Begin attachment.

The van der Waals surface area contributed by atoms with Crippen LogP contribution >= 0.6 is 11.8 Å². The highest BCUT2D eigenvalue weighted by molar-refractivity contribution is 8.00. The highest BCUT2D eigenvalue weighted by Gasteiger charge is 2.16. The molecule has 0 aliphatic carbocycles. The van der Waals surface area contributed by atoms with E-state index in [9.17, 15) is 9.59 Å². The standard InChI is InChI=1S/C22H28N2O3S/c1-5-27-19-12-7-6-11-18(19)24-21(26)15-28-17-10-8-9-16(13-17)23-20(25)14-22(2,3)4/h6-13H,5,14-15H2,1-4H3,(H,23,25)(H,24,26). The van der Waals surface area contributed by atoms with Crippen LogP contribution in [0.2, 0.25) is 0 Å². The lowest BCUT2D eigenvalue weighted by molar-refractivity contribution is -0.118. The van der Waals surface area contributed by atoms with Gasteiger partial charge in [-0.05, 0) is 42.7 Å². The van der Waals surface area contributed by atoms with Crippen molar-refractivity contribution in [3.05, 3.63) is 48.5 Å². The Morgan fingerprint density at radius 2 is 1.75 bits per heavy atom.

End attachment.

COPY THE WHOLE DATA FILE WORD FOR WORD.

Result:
The van der Waals surface area contributed by atoms with Crippen LogP contribution >= 0.6 is 11.8 Å². The highest BCUT2D eigenvalue weighted by molar-refractivity contribution is 8.00. The highest BCUT2D eigenvalue weighted by Gasteiger charge is 2.16. The molecule has 0 aliphatic carbocycles. The van der Waals surface area contributed by atoms with E-state index in [9.17, 15) is 9.59 Å². The standard InChI is InChI=1S/C22H28N2O3S/c1-5-27-19-12-7-6-11-18(19)24-21(26)15-28-17-10-8-9-16(13-17)23-20(25)14-22(2,3)4/h6-13H,5,14-15H2,1-4H3,(H,23,25)(H,24,26). The van der Waals surface area contributed by atoms with Crippen LogP contribution in [0.2, 0.25) is 0 Å². The lowest BCUT2D eigenvalue weighted by molar-refractivity contribution is -0.118. The van der Waals surface area contributed by atoms with Gasteiger partial charge in [-0.05, 0) is 42.7 Å². The van der Waals surface area contributed by atoms with Crippen molar-refractivity contribution in [3.05, 3.63) is 48.5 Å². The Morgan fingerprint density at radius 2 is 1.75 bits per heavy atom.